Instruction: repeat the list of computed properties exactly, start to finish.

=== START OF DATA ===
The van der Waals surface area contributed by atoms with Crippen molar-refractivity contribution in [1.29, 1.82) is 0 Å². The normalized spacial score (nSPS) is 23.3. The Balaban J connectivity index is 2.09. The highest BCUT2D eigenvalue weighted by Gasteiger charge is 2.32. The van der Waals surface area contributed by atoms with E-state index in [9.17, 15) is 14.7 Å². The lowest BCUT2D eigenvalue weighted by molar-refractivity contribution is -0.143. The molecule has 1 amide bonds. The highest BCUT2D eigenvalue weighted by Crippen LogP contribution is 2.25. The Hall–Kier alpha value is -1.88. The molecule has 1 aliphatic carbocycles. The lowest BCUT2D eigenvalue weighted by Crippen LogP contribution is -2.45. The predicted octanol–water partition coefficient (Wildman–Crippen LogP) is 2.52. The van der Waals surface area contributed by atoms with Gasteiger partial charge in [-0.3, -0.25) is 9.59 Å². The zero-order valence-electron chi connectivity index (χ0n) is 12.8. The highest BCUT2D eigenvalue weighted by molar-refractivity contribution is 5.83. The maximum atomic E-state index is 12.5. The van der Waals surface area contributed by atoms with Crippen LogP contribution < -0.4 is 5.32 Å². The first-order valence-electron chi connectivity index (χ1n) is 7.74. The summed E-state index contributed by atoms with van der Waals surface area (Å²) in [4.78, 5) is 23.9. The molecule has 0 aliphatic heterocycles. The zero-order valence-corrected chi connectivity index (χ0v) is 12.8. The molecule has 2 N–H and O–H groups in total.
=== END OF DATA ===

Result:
The van der Waals surface area contributed by atoms with Crippen molar-refractivity contribution in [1.29, 1.82) is 0 Å². The normalized spacial score (nSPS) is 23.3. The Balaban J connectivity index is 2.09. The highest BCUT2D eigenvalue weighted by Gasteiger charge is 2.32. The van der Waals surface area contributed by atoms with E-state index in [9.17, 15) is 14.7 Å². The lowest BCUT2D eigenvalue weighted by molar-refractivity contribution is -0.143. The molecule has 1 amide bonds. The highest BCUT2D eigenvalue weighted by Crippen LogP contribution is 2.25. The Hall–Kier alpha value is -1.88. The molecule has 1 aliphatic carbocycles. The lowest BCUT2D eigenvalue weighted by Crippen LogP contribution is -2.45. The predicted octanol–water partition coefficient (Wildman–Crippen LogP) is 2.52. The van der Waals surface area contributed by atoms with Gasteiger partial charge in [-0.3, -0.25) is 9.59 Å². The zero-order valence-electron chi connectivity index (χ0n) is 12.8. The highest BCUT2D eigenvalue weighted by molar-refractivity contribution is 5.83. The maximum atomic E-state index is 12.5. The van der Waals surface area contributed by atoms with Crippen LogP contribution < -0.4 is 5.32 Å². The first-order valence-electron chi connectivity index (χ1n) is 7.74. The summed E-state index contributed by atoms with van der Waals surface area (Å²) in [4.78, 5) is 23.9. The molecule has 0 aliphatic heterocycles. The zero-order valence-corrected chi connectivity index (χ0v) is 12.8. The molecule has 2 N–H and O–H groups in total.